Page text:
Hatred Has No Place
How do you pick up the pieces of a shattered dream? The dream of this country that all men are created equal. Our Declaration of Independence boldly proclaims: "We hold these truths to be self-evident, that all men are created equal, that they are endowed by their Creator with certain unalienable Rights, that among these are Life, Liberty and the pursuit of Happiness.
Article 14 of our Constitution says: 1: All persons born or naturalized in the United States, and subject to the jurisdiction thereof, are citizens of the United States and of the State wherein they reside. No State shall make or enforce any law which shall abridge the privileges or immunities of citizens of the United States; nor shall any State deprive any person of life, liberty, or property, without due process of law; nor deny to any person within its jurisdiction the equal protection of the laws.
No where in these two paragraphs does it say that one race is better than another. The Civil War was fought to overthrow slavery. The Civil Rights Movement worked to remove the shackles of segregation. Brown v. Board of Education established the right to an equal education. The Voting Rights Act was passed to ensure all votes were counted.
How do you reconcile this truths with what happened in Charlottesville, Va., the senseless death of Heather Heyer, and the hatred on full display in the city and on social media. If you are not outraged, you don't have a moral compass. But how do we move forward? How do we work to make this dream of full equality for all a reality. What can we do?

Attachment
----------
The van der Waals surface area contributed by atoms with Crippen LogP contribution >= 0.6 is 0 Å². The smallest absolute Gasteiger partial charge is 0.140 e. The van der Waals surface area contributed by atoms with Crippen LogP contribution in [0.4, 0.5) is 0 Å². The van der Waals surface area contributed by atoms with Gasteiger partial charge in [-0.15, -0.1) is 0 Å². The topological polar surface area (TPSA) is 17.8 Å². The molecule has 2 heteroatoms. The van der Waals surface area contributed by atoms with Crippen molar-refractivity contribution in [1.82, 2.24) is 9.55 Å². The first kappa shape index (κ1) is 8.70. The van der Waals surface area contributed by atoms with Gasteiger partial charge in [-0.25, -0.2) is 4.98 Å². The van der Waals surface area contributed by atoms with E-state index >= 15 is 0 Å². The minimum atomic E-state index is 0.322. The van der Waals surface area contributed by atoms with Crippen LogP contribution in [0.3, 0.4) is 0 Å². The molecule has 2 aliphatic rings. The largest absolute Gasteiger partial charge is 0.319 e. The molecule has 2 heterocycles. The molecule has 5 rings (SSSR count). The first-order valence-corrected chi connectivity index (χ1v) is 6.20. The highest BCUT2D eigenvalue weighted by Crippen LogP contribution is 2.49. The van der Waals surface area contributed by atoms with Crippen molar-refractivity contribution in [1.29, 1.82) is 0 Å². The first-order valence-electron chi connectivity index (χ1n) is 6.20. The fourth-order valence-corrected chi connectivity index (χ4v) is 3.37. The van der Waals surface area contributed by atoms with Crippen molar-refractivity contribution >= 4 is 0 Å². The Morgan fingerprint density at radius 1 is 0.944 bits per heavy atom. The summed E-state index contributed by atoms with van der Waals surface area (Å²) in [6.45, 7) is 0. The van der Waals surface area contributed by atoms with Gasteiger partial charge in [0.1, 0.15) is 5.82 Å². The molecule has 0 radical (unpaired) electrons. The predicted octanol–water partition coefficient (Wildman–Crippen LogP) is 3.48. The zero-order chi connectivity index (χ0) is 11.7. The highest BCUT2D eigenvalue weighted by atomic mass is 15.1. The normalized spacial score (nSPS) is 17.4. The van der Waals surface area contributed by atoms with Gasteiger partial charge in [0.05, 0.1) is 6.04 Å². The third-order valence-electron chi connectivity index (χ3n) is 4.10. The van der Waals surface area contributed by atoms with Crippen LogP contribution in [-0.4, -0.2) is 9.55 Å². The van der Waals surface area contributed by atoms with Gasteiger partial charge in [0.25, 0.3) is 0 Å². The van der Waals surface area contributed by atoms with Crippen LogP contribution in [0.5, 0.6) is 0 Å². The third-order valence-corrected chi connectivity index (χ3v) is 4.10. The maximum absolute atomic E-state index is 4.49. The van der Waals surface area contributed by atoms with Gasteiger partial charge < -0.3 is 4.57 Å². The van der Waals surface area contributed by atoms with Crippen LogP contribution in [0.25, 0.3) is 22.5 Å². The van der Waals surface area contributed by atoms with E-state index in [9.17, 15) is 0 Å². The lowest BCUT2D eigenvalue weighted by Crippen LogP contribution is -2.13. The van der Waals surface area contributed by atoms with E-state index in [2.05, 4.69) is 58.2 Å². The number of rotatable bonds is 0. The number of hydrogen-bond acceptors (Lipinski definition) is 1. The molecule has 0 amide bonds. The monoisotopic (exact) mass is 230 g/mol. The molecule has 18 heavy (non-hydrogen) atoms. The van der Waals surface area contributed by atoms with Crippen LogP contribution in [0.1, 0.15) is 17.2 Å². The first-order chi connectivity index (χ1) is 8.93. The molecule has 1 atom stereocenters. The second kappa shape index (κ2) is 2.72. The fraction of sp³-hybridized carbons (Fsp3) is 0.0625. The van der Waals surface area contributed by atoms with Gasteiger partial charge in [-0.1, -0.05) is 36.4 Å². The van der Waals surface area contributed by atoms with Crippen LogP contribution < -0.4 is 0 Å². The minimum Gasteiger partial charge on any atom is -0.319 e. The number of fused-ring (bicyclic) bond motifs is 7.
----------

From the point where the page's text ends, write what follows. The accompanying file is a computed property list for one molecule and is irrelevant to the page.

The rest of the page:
Well, we can surround our friends of color, our LGBTQ friends and other minorities with love and compassion. We can reach out to them in the coming days to say we care and have their backs. More importantly, we can speak out when we see hatred. We can shield our friends and stand with them. When we see systemic and institutionalized racism, we must work to correct it.
There are several events in the coming days to stand with Charlottesville and communities of color, LGBTQ and refugees. If you could not attend one this weekend, consider attending one during the week. FInd an event near you>>.
If events are not your thing, consider making a donation to the ACLU, the NAACP or other legal groups, like Atlanta's Legal Aid Society, who are working to eliminate systemic and institutionalized racism.
If you live in a good school district that serves the needs of all children, then find a nearby one that is not as advantaged and donate your time and energy to improve it. If you don't have a family and do have time to give, find a local Boys and Girls Club and volunteer.
Now is not the time to stand on the sidelines. Now is the time to stand on the front lines and be the change we all desperately want to be. Let's not force our children to clean up this senseless mess.
Martin Luther King Jr. said: "Darkness cannot drive out darkness; only light can do that. Hate cannot drive out hate; only love can do that." And, "The ultimate measure of a man is not where he stands in moments of comfort and convenience, but where he stands at times of challenge and controversy."
Now is the time to stand up and be counted. Our friends of color have been doing the heavy work for years. Now is the time to take the baton and do the heavy lifting. Start small and build up. Start by checking on your friends of color, your LGBTQ friends and refugee friends. Call them. Then roll up your sleeves and work to eliminate the threat of white supremacy.